Dr. Ayo Ajayi is PATH’s vice president of International Development.This post originally appeared on The Guardian‘s Global Development Professionals Network partner zone.
When a child is educated, a community can prosper. On the International Day of the African Child, commemorated on June 16 each year, we celebrate school enrollment and educational improvements. But when a child is not healthy, he cannot attend school. If he is vulnerable to resilient diseases that target poor, rural communities, he may not even reach school age.
Each year, we celebrate the growing number of African children who thrive beyond their first years, young lives spared from preventable diseases. Often, we can credit innovation: new tools that help conquer old threats. The African Rotavirus Symposium, which begins this week, will celebrate rotavirus vaccines’ steady march across the continent—expanding access to an innovative tool to conquer the most common and deadly cause of childhood diarrhea.
Pairing innovations to tackle dangerous diseases
Just as a child’s health and education are inextricably linked, the integration of proven stalwarts with innovative new tools can yield lifesaving symmetry when tackling the most dangerous childhood diseases. Pairing access to new vaccines with established interventions like proper sanitation and oral rehydration therapy gives us the best chance to overcome childhood diarrhea.
Rotavirus vaccines, education on nutrition and hygiene, and the availability of clean water are some of the interventions that have helped slash childhood diarrhea deaths by half since 2000. But more than 1,500 children still lose their lives each day to the life-threatening dehydration that diarrhea can cause.
Diarrheal disease wages war on Africa’s children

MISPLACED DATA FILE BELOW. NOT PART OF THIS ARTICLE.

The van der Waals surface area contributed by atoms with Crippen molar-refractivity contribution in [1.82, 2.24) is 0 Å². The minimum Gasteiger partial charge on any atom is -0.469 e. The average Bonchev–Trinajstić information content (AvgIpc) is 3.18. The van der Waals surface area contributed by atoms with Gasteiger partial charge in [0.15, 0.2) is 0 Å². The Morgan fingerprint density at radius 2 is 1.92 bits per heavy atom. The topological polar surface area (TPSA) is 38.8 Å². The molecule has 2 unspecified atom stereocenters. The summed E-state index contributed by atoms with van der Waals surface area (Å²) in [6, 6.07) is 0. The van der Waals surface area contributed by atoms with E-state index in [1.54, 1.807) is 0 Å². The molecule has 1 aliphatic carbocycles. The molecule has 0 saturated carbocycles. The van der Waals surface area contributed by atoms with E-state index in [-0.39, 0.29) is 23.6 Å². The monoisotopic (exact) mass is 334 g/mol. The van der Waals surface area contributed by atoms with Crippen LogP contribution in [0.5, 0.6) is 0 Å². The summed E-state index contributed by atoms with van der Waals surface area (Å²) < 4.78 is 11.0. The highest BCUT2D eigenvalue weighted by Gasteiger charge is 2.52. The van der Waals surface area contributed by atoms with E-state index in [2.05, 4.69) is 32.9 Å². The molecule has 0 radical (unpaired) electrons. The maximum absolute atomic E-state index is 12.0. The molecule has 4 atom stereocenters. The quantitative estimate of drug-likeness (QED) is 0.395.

In the poor, rural communities where diarrhea poses its greatest threat, malnutrition and opportunistic coinfections strip away children’s ability to withstand diarrheal disease or slow down their recovery from it. As a clinician in Nigeria many years ago, I remember often struggling to find veins to administer IV fluids in children who were severely dehydrated and wasting away from malnutrition. Their brothers and sisters waited nearby—uninfected at the moment, but just as malnourished, just as vulnerable—and I knew it would only be a matter of time before their family visited the hospital once again.
Today, it is heartening to travel to large cities throughout Africa and see far fewer children fighting diarrheal disease. But beyond the busy streets and bustling capitals, diarrheal disease still wages its war on Africa’s children.
We have the solutions
Though diarrheal disease is stubborn and often intractable, it is not insurmountable. Even in the world’s poorest places, deaths among children are declining. We have the tools and we know what works. Putting them into action takes a strategic combination of partnership, resources, and political will.
In this collaborative and comprehensive spirit, my organization, PATH, is working with partners worldwide, at local levels, and across our own disciplines to advise national policies; increase access to new interventions; bring clean, safe water to rural communities; research new medicines; and more.
But action also requires awareness. Raising our voices together, we can encourage an integrated approach to diarrheal disease, and a brighter future for Africa’s children.